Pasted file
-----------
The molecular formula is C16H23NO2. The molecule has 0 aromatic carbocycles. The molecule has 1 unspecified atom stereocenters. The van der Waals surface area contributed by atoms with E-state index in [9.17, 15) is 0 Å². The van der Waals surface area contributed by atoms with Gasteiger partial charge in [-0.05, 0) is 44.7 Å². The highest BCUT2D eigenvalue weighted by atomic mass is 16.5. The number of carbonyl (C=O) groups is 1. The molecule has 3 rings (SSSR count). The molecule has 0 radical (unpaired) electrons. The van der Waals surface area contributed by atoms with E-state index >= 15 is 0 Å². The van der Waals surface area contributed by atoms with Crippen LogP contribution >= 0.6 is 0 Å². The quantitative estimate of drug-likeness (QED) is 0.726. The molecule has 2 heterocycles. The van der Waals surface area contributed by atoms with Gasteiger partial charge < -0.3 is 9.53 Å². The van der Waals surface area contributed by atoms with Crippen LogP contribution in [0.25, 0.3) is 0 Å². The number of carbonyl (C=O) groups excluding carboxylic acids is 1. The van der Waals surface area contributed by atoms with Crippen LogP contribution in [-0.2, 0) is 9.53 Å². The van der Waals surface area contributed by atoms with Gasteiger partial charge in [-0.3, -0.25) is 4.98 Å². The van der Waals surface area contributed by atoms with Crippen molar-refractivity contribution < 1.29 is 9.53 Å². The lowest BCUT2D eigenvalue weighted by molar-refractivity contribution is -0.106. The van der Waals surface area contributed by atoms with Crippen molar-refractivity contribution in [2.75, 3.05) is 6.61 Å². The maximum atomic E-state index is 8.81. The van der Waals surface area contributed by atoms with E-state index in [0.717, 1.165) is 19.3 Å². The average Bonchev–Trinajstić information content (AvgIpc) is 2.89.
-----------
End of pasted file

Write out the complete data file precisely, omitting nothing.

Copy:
The molecular formula is C16H23NO2. The molecule has 0 aromatic carbocycles. The molecule has 1 unspecified atom stereocenters. The van der Waals surface area contributed by atoms with E-state index in [9.17, 15) is 0 Å². The van der Waals surface area contributed by atoms with Gasteiger partial charge in [-0.05, 0) is 44.7 Å². The highest BCUT2D eigenvalue weighted by atomic mass is 16.5. The number of carbonyl (C=O) groups is 1. The molecule has 3 rings (SSSR count). The molecule has 0 radical (unpaired) electrons. The van der Waals surface area contributed by atoms with E-state index >= 15 is 0 Å². The van der Waals surface area contributed by atoms with Crippen LogP contribution >= 0.6 is 0 Å². The quantitative estimate of drug-likeness (QED) is 0.726. The molecule has 2 heterocycles. The van der Waals surface area contributed by atoms with Gasteiger partial charge < -0.3 is 9.53 Å². The van der Waals surface area contributed by atoms with Crippen LogP contribution in [0.25, 0.3) is 0 Å². The number of carbonyl (C=O) groups excluding carboxylic acids is 1. The van der Waals surface area contributed by atoms with Crippen LogP contribution in [-0.2, 0) is 9.53 Å². The van der Waals surface area contributed by atoms with Gasteiger partial charge in [-0.3, -0.25) is 4.98 Å². The van der Waals surface area contributed by atoms with Crippen molar-refractivity contribution < 1.29 is 9.53 Å². The lowest BCUT2D eigenvalue weighted by molar-refractivity contribution is -0.106. The van der Waals surface area contributed by atoms with Crippen molar-refractivity contribution in [2.75, 3.05) is 6.61 Å². The maximum atomic E-state index is 8.81. The van der Waals surface area contributed by atoms with E-state index in [0.717, 1.165) is 19.3 Å². The average Bonchev–Trinajstić information content (AvgIpc) is 2.89.